Bordeaux is a foodies’ paradise! Not only is it the wine capital of the world but it’s also home to numerous Michelin-star restaurants and an excellent local culinary scene. The honey-colored heart of the left bank is full of experimental, modern bistros, classic French brasseries, elegant bakeries and cozy bars.
One of the city’s newest culinary landmarks includes the Maison Bernard Magrez that opened in 2014 and is located in a stunning 19th-century mansion. Bordeaux also has an abundance of more casual offerings including Garopapilles, Le Bouchon Bordelais and Le Taquin. Make sure to check out the Capucins market, perhaps the most famous farmers’ market in the city. Fresh, local delicacies are available at every stand.
From the delicious entrecote bordelaise, fresh seafood, crispy canelés, and of course the wine, eating your way through the city is perhaps the best way to visit Bordeaux! We’ve put together a list of must-try dishes and our favorite restaurants in Bordeaux and the surrounding area. Come hungry and we wish you Bon Appétit!
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What is the best food not to miss in the Bordeaux area
Perhaps the most famous local dish in the Bordeaux area is Entrecôte Bordelaise. Steak is seared and served with a flavorful sauce made from shallots and red wine. This dish is a perfect pairing for a glass of Bordeaux wine, of course. This style of preparing beef is so common in the area that it’s often simply referred to as “à la bordelaise” on restaurants menus.
No trip to Bordeaux is complete without tasting the famous canelés! The small cake with a soft inside and deliciously crispy outer shell is flavored with rum and vanilla. It’s been the pride of the city since the 17th century! They often come in larger sizes or smaller, “bouchées” (bite-sized).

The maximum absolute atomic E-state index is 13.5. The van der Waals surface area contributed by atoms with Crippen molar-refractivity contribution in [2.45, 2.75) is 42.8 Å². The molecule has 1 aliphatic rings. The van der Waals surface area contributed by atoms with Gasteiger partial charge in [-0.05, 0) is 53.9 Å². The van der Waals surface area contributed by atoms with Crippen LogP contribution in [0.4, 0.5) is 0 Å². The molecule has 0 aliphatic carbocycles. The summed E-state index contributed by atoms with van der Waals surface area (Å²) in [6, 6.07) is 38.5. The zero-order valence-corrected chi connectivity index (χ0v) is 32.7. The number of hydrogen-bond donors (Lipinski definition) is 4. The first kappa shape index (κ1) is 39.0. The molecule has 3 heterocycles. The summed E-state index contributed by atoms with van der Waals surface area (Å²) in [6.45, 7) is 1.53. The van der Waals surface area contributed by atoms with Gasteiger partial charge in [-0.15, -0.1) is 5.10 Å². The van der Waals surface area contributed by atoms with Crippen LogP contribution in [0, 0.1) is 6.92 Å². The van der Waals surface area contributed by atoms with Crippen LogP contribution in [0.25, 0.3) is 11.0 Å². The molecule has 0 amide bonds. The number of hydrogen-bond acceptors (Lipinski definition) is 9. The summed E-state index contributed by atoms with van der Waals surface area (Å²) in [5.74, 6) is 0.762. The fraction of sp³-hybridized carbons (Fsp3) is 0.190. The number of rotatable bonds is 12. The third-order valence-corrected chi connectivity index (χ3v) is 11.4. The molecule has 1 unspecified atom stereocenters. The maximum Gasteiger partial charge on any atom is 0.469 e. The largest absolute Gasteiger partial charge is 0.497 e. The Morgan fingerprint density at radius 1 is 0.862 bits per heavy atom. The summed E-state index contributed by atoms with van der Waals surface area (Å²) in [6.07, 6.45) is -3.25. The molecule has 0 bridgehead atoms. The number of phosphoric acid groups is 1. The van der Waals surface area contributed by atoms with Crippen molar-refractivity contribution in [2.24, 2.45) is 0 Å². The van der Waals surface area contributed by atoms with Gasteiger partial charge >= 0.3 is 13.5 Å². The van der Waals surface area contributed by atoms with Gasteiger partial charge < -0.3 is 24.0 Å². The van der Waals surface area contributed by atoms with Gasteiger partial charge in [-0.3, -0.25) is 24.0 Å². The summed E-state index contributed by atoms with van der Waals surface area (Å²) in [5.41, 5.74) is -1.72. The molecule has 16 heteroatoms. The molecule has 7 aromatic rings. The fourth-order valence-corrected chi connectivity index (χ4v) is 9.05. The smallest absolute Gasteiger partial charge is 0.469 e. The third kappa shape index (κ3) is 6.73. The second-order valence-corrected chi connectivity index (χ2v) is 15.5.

For the best canelés in the city we recommend either La Toque Cuivrée or Baillardran.
Bordeaux and the Gironde region’s coastline is teeming with delicious seafood, including mussels. Eclade is a special way of eating these fresh mussels. They’re prepared using a barbecue on the beach. First, the mussels are placed on a water-soaked board. Then, pine needles or hay are added and set on fire. The resulting hot mussels are traditionally eaten with bread, salted butter and white wine.
Local drinks in the Bordeaux area
Wine is of course a must-try during your trip. Bordeaux produces some of the world’s finest wines and brandies and is considered by many to be the wine capital of the world. Bordeaux red wines are typically made from a blend of two or more grapes. Though less well-known, about 10% of the wine produced in the region is white. Tour one of the famous Châteaux for a tasting.
Lillet is a classic French aperitif wine that was created in Bordeaux in the 19th century. It’s a blend of Bordeaux wine (85%) and fruit liqueurs (15%), though the exact mix remains a secret. The blend is then aged in oak barrels for six months. The recipe has been kept secret for generations. Make sure to try this local aperitif before dinner in Bordeaux!
Sauterne is a sweet white dessert wine produced using the “Noble rot” technique. This involves a fungus that causes the grapes to shrivel, sucking the water out of them and naturally concentrating their sugar to create amazing flavor compounds. The resulting grape has intensely flavorful, sweet juice. The process might sound strange, but the resulting sweet wine is delightful and a true Bordeaux classic.